Taiwan for the Holidays - What Can You Eat at the Raohe Night Market?

At the beginning of our first full week in Taiwan, Grammy returned to her teaching duties, and we began exploring Taipei on our own. On Monday, we stayed close to home and wandered through Zhishan Park. Eager for more adventure, we started the following day with a hike up Elephant Mountain. The view was gorgeous. After a restful afternoon, we returned to downtown Taipei to sample delicious street food at the Raohe Night Market.

We rode the MRT (Taipei’s subway system) to the end of the Green Line—Songshan. A few steps outside the station, we crossed the street to the Night Market entrance.

Entering the night market, we began scanning the stalls for tantalizing local foods.

One of the twins paused at a cart that sold fresh fruit milk. Should she order something exotic like kiwi milk, papaya milk, or even dragonfruit milk? Opting for a familiar flavor, she ordered banana milk.

As we watched, the vendor began preparing her drink. He placed two peeled bananas, a small amount of milk, and a swirl of honey into a blender. Adding some ice, he blended it into a frothy beverage, poured it into a cup, then handed it to my daughter.

We all wanted to try it. Since my daughter was fighting a bit of a cold, she generously allowed us each to have a sip before she did.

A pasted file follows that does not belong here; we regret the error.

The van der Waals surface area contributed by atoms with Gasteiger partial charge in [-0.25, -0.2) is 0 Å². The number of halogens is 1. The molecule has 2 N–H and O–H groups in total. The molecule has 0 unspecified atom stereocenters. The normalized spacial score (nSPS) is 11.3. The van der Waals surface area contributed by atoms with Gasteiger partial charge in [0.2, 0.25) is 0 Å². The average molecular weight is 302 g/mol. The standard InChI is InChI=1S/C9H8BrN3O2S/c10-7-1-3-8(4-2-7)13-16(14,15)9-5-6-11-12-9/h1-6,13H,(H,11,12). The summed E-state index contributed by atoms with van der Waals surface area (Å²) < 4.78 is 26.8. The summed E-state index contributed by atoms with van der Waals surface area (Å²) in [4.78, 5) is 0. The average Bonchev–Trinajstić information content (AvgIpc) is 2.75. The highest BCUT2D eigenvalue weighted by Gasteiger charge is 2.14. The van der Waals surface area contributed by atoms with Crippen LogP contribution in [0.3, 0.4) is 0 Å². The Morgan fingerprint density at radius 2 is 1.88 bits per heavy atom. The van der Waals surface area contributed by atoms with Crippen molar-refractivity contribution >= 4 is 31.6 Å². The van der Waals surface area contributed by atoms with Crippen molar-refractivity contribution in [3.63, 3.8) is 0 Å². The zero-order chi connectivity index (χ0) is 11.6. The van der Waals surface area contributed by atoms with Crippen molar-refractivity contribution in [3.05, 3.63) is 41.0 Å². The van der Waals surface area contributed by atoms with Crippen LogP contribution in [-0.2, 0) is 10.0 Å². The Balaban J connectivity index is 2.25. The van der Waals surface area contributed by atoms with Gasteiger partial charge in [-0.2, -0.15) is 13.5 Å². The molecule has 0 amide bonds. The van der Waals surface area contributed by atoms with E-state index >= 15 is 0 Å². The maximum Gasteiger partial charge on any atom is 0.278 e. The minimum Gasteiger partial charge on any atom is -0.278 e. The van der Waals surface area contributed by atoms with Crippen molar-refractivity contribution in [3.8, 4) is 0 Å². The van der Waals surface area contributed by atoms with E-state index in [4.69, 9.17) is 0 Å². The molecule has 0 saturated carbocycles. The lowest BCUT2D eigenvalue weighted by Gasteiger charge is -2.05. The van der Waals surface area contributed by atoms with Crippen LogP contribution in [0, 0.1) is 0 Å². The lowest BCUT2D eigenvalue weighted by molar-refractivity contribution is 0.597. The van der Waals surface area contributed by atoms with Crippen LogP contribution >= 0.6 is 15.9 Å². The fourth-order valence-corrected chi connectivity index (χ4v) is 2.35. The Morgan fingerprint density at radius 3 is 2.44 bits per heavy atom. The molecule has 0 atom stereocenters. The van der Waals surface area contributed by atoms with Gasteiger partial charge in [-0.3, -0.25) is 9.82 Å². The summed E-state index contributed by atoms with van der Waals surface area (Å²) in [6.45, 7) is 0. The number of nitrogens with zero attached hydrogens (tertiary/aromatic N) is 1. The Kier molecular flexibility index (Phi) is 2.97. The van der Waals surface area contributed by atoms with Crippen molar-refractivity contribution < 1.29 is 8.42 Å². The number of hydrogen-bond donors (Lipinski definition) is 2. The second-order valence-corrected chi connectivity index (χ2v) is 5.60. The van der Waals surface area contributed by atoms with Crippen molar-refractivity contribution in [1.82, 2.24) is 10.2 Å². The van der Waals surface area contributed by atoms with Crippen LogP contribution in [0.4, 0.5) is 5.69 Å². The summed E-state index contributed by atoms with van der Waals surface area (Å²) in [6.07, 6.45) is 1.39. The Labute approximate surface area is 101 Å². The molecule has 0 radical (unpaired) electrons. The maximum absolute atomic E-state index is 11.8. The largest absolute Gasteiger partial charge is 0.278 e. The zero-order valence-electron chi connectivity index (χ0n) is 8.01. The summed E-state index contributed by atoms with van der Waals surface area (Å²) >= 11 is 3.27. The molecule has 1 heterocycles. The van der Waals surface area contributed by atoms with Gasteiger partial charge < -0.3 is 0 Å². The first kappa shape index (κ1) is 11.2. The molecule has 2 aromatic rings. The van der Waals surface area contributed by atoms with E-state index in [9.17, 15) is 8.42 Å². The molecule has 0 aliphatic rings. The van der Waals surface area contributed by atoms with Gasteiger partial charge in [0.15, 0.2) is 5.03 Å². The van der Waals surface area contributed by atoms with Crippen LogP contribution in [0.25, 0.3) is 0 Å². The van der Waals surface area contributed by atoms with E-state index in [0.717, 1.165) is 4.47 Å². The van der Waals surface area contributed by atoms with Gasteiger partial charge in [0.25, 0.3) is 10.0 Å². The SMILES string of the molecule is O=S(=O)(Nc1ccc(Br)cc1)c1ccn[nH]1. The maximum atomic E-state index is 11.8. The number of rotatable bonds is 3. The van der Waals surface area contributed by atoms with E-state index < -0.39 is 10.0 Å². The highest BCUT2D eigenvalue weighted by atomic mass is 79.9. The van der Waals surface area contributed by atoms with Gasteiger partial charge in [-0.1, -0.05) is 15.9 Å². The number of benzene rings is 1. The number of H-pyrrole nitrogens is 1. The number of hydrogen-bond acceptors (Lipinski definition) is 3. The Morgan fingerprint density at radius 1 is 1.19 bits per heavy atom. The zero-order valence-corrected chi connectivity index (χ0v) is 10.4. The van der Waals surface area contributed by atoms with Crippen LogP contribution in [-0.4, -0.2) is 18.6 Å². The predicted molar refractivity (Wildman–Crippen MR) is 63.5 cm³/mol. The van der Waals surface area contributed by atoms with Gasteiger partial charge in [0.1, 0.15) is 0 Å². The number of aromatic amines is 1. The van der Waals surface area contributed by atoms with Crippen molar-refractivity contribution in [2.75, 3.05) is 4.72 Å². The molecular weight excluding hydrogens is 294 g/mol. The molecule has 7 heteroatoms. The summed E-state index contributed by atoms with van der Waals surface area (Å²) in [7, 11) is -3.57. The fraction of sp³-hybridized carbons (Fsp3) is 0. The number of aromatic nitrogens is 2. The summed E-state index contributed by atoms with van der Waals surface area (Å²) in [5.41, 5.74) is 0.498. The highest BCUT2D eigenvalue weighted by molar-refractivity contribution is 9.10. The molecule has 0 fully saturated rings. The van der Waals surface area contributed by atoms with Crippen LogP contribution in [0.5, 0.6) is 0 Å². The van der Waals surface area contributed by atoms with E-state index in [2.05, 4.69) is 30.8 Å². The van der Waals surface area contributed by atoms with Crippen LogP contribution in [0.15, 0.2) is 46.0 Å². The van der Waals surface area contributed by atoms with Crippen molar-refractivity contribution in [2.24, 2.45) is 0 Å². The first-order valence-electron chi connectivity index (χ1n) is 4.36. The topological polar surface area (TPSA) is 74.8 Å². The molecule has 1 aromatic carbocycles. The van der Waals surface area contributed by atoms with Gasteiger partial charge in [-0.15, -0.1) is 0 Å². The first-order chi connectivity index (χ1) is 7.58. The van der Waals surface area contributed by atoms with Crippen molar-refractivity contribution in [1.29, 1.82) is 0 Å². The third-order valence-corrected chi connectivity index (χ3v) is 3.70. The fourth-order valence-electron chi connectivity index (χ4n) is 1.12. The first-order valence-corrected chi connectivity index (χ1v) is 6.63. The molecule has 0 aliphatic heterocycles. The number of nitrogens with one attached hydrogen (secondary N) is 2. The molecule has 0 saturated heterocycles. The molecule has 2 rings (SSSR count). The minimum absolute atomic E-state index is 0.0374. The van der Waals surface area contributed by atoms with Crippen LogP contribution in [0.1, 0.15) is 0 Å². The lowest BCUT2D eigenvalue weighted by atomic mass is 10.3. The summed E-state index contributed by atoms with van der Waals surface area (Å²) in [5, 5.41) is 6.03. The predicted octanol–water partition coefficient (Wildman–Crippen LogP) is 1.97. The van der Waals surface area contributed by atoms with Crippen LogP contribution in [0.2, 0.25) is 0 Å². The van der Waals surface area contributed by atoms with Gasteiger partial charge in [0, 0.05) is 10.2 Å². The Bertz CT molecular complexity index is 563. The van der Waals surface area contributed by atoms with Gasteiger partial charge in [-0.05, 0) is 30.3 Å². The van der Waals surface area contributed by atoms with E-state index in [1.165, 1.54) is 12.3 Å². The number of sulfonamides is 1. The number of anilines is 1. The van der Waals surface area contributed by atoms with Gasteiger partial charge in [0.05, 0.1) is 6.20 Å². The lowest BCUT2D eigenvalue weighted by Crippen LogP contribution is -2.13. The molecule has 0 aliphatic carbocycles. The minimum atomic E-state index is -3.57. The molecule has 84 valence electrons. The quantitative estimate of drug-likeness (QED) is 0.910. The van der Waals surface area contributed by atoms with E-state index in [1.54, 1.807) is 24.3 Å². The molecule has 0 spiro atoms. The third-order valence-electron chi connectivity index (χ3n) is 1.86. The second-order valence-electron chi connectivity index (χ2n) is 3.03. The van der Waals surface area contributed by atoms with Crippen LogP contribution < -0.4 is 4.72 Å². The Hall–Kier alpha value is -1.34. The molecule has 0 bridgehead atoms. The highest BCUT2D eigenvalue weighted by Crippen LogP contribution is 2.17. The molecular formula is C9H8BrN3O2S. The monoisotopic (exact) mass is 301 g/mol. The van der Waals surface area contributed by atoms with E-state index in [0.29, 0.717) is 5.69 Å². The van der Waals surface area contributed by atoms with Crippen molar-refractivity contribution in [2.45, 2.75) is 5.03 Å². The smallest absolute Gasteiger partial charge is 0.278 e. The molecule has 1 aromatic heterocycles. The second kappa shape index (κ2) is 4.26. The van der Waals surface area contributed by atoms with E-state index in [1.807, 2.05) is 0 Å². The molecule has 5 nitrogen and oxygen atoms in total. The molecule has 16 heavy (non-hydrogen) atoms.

Continuing down the street, we passed stalls selling a variety of foods—fried preserved eggs, tofu pudding, and peanut brittle.

Rounding the corner, we discovered a noodle shop, where we had dinner.

Excited to try more Taiwanese street food, we left the shop and retraced our steps. As darkness descended, more stalls were opening. Near the night market entrance, one vendor was selling deep fried milk. We watched him dip skewered cubes resembling cheese into batter and drop them into hot oil.

When the coating was golden brown, he lifted them out with tongs and set them on a tray, ready for his next customer. One of the twins enjoyed this creamy concoction as we walked.

Spying a stall selling sweet potato balls, I stopped to snag some. The deep-fried pastries are made of sweet potato and glutinous rice flour. Though crisp and chewy on the outside, the inside is hollow. Quickly, we devoured this slightly-sweet night market favorite.

Further on, we discovered a dessert we hadn’t yet sampled—Taiwanese shaved ice. The menu featured many options.

The twins ordered their dessert topped with taro.

While my older daughter sipped a bubble tea she had bought earlier, my husband and I shared a mango shaved ice. Atop a pile of snow-like ice drizzled with sweetened condensed milk, partially frozen mango chunks threatened brain freeze. Small bites were a must as we enjoyed this sweet treat.

The frozen desserts were the perfect way to end our night market adventure. After scraping our bowls clean, we retraced our steps to the night market entrance, past the ornate Daoist temple, and back to the MRT station.

Exploring different parts of Taipei was exciting. Amazingly, ordering food from the various vendors, few of whom actually spoke English, was quite simple. Though we had only been there for a few days, we were already feeling reasonably comfortable, even in such a foreign culture.

As I update the blog, it’s exciting to reminisce about the places we visited in Taiwan. New posts will be coming soon! Meanwhile, find more pictures of our adventures on Instagram with our hashtag #Taiwan4theHolidays.